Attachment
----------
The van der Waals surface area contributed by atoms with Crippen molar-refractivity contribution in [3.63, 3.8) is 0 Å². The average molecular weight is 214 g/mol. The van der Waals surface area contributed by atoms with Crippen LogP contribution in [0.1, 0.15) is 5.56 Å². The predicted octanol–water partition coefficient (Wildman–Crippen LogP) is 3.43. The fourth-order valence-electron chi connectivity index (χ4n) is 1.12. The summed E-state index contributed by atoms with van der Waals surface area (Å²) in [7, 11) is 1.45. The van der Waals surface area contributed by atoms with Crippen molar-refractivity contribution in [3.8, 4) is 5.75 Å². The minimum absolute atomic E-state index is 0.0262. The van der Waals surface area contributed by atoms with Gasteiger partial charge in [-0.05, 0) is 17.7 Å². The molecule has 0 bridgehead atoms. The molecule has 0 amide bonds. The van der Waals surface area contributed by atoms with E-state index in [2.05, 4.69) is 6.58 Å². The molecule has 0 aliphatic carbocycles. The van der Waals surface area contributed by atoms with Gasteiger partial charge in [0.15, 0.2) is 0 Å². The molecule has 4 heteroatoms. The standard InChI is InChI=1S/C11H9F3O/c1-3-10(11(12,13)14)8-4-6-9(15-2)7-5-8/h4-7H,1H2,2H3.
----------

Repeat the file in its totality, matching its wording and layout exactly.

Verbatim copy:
The van der Waals surface area contributed by atoms with Crippen molar-refractivity contribution in [3.63, 3.8) is 0 Å². The average molecular weight is 214 g/mol. The van der Waals surface area contributed by atoms with Crippen LogP contribution in [0.1, 0.15) is 5.56 Å². The predicted octanol–water partition coefficient (Wildman–Crippen LogP) is 3.43. The fourth-order valence-electron chi connectivity index (χ4n) is 1.12. The summed E-state index contributed by atoms with van der Waals surface area (Å²) in [7, 11) is 1.45. The van der Waals surface area contributed by atoms with Crippen molar-refractivity contribution in [3.8, 4) is 5.75 Å². The minimum absolute atomic E-state index is 0.0262. The van der Waals surface area contributed by atoms with Gasteiger partial charge in [-0.05, 0) is 17.7 Å². The molecule has 0 bridgehead atoms. The molecule has 0 amide bonds. The van der Waals surface area contributed by atoms with E-state index in [2.05, 4.69) is 6.58 Å². The molecule has 0 aliphatic carbocycles. The van der Waals surface area contributed by atoms with Gasteiger partial charge in [0.15, 0.2) is 0 Å². The molecule has 4 heteroatoms. The standard InChI is InChI=1S/C11H9F3O/c1-3-10(11(12,13)14)8-4-6-9(15-2)7-5-8/h4-7H,1H2,2H3.